A RESTAURANT supervisor who once served breakfast in bed to Sven-Goran Eriksson has taken her former hotel bosses to a tribunal claiming they refused her flexible working hours after having a baby.
Single parent Angela Parry claims the De Vere Carden Park Hotel at Broxton, refused to be reasonable after the birth of her first child, Emilia, in January.
Miss Parry, 38, of St Oswald's Close, Malpas, had hoped the four-star hotel would take into account her six years of service and reward her with more flexible working hours.
Instead, she claims they refused to allow her to return to her £14,000 full-time job as restaurant supervisor, in which she came into contact with guests such as David Beckham and the England soccer team manager.
However, this is denied by the hotel which says they offered her alternative employment and say its was Miss Parry's decision to leave their employment.
Last year Miss Parry helped Carden Park win the De Vere Team of the Year award and was pictured in The Chronicle celebrating the hotel's success.
Chosen for their consistency and quality of service during 'mystery guest' visits, the hotel's breakfast team was singled out from 35 other hotels for special praise.
On Monday, her claim alleging unfair dismissal and sex discrimination went before an employment tribunal panel in Liverpool who must now decide whether she was unfairly treated.
Miss Parry has also launched a claim for a month's unpaid wages and three days holiday pay after handing in her notice during the summer.
She believes she would have been treated differently if she was a man and says she had no option but to quit her job.
Her case comes as the Equal Opportunities Commission calls for a statutory code of practice to protect pregnant women in the workplace.
A recent investigation found that about 1,000 women a year in England and Wales have to take legal action after being sacked because they were pregnant.
Miss Parry worked a 39-hour week at Carden Park prior to the birth of her daughter, managing the hotel's main restaurant for breakfast and lunch.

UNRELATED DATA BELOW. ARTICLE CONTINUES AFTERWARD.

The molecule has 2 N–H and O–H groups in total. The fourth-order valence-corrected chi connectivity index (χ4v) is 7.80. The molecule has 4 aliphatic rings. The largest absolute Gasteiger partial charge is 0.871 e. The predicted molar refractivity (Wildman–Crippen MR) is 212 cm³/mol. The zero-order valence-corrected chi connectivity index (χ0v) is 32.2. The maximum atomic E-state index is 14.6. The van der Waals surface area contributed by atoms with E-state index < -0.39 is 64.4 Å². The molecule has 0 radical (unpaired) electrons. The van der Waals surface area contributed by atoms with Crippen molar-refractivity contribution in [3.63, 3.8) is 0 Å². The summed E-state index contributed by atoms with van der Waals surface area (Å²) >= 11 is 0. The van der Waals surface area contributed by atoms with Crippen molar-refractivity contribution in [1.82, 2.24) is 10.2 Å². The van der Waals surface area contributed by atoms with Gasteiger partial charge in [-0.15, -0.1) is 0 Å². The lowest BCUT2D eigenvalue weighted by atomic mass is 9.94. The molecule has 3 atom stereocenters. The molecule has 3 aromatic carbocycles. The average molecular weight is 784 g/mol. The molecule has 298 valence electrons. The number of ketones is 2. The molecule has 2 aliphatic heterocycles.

Hoping to return to work from maternity leave on June 21, she says she was stunned when the hotel 'failed' to find her alternative work to her restaurant supervisor role.
She claims the hotel dragged its feet in finding her an alternative job, only offering infrequent night/weekend work which she could not take on because of her daughter.
Miss Parry says she asked the hotel if they could reduce her 39 hour week to 32 but claims she was told she could not go back into the restaurant.
She turned up for her first day of work on July 5 after almost a month waiting to be allocated another job.
However, on arriving at the hotel that morning Miss Parry says she was told to go home by the hotel's human resources manager Christine Lowry.
In her statement to the tribunal, Miss Parry said she had no option to her hand in her resignation to hotel general manager Hamish Ferguson.
'I feel that I have been unfairly dismissed and discriminated against because I am a mother who wants to care for her baby as well as work,' she said.
'I moved to Malpas because I wanted to be closer to work and enrolled Emilia into a nursery close to work. I was not paid for the months notice that I gave nor the three days holiday I am owed.
'Even though my contract does not state hours of work, I strongly believe that a company the size of De Vere could have easily offered me alternative work, especially taking into account my outstanding service.'
Miss Parry added: 'Why should I have to take a pay cut and accept less status because I have had a baby?'
In his statement to the tribunal, Hamish Ferguson said: 'A compromise proposal of 7am till 3pm had been put to Angela Parry but she rejected this because she was unable to arrange child care prior to 8am in the morning.
'Other employment opportunities had been discussed but these had been rejected by her because they involved some weekends/evenings or because they involved a reduction in her hourly rate
'Secondly, while we are were able to find work for Angela Parry to do between 8am and 4.30pm this was not at supervisory level and she was not willing to take a reduction in pay.'
The tribunal panel is expected to reach its decision next year.